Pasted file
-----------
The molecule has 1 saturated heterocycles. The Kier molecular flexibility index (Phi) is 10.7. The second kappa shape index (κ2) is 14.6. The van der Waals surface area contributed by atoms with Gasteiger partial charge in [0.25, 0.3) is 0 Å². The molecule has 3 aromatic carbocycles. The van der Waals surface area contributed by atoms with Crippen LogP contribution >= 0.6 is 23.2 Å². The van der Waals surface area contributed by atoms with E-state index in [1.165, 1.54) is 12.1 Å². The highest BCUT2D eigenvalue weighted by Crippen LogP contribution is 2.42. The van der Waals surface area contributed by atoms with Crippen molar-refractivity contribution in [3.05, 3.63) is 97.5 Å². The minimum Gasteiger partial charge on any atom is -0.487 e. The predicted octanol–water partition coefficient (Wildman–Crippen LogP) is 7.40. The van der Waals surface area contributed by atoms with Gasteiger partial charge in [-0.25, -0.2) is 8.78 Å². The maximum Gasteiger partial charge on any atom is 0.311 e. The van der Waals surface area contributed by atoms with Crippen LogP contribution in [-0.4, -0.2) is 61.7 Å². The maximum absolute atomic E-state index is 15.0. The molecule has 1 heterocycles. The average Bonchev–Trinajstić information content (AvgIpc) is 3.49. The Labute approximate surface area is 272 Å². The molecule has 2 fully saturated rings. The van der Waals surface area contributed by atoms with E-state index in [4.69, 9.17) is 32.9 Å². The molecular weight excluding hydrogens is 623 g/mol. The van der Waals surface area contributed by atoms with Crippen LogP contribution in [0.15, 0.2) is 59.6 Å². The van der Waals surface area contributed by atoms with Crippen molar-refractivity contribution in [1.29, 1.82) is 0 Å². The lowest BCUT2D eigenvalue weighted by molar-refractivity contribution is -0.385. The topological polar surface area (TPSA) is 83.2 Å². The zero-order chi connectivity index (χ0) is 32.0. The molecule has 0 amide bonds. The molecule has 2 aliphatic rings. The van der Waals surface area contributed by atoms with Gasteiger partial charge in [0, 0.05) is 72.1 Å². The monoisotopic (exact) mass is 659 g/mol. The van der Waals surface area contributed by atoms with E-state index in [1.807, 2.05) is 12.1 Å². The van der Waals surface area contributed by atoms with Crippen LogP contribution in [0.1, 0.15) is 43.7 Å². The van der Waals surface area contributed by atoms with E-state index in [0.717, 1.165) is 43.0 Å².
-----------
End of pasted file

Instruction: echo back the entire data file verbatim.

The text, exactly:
The molecule has 1 saturated heterocycles. The Kier molecular flexibility index (Phi) is 10.7. The second kappa shape index (κ2) is 14.6. The van der Waals surface area contributed by atoms with Gasteiger partial charge in [0.25, 0.3) is 0 Å². The molecule has 3 aromatic carbocycles. The van der Waals surface area contributed by atoms with Crippen LogP contribution >= 0.6 is 23.2 Å². The van der Waals surface area contributed by atoms with E-state index in [1.165, 1.54) is 12.1 Å². The highest BCUT2D eigenvalue weighted by Crippen LogP contribution is 2.42. The van der Waals surface area contributed by atoms with Crippen molar-refractivity contribution in [3.05, 3.63) is 97.5 Å². The minimum Gasteiger partial charge on any atom is -0.487 e. The predicted octanol–water partition coefficient (Wildman–Crippen LogP) is 7.40. The van der Waals surface area contributed by atoms with Gasteiger partial charge in [-0.25, -0.2) is 8.78 Å². The maximum Gasteiger partial charge on any atom is 0.311 e. The van der Waals surface area contributed by atoms with Crippen LogP contribution in [-0.4, -0.2) is 61.7 Å². The maximum absolute atomic E-state index is 15.0. The molecule has 1 heterocycles. The average Bonchev–Trinajstić information content (AvgIpc) is 3.49. The Labute approximate surface area is 272 Å². The molecule has 2 fully saturated rings. The van der Waals surface area contributed by atoms with E-state index in [4.69, 9.17) is 32.9 Å². The molecular weight excluding hydrogens is 623 g/mol. The van der Waals surface area contributed by atoms with Crippen LogP contribution in [0.15, 0.2) is 59.6 Å². The van der Waals surface area contributed by atoms with Crippen molar-refractivity contribution in [1.29, 1.82) is 0 Å². The lowest BCUT2D eigenvalue weighted by molar-refractivity contribution is -0.385. The topological polar surface area (TPSA) is 83.2 Å². The zero-order chi connectivity index (χ0) is 32.0. The molecule has 0 amide bonds. The molecule has 2 aliphatic rings. The van der Waals surface area contributed by atoms with Gasteiger partial charge in [0, 0.05) is 72.1 Å². The monoisotopic (exact) mass is 659 g/mol. The van der Waals surface area contributed by atoms with E-state index in [1.807, 2.05) is 12.1 Å². The van der Waals surface area contributed by atoms with Crippen LogP contribution in [0.1, 0.15) is 43.7 Å². The van der Waals surface area contributed by atoms with E-state index in [0.717, 1.165) is 43.0 Å².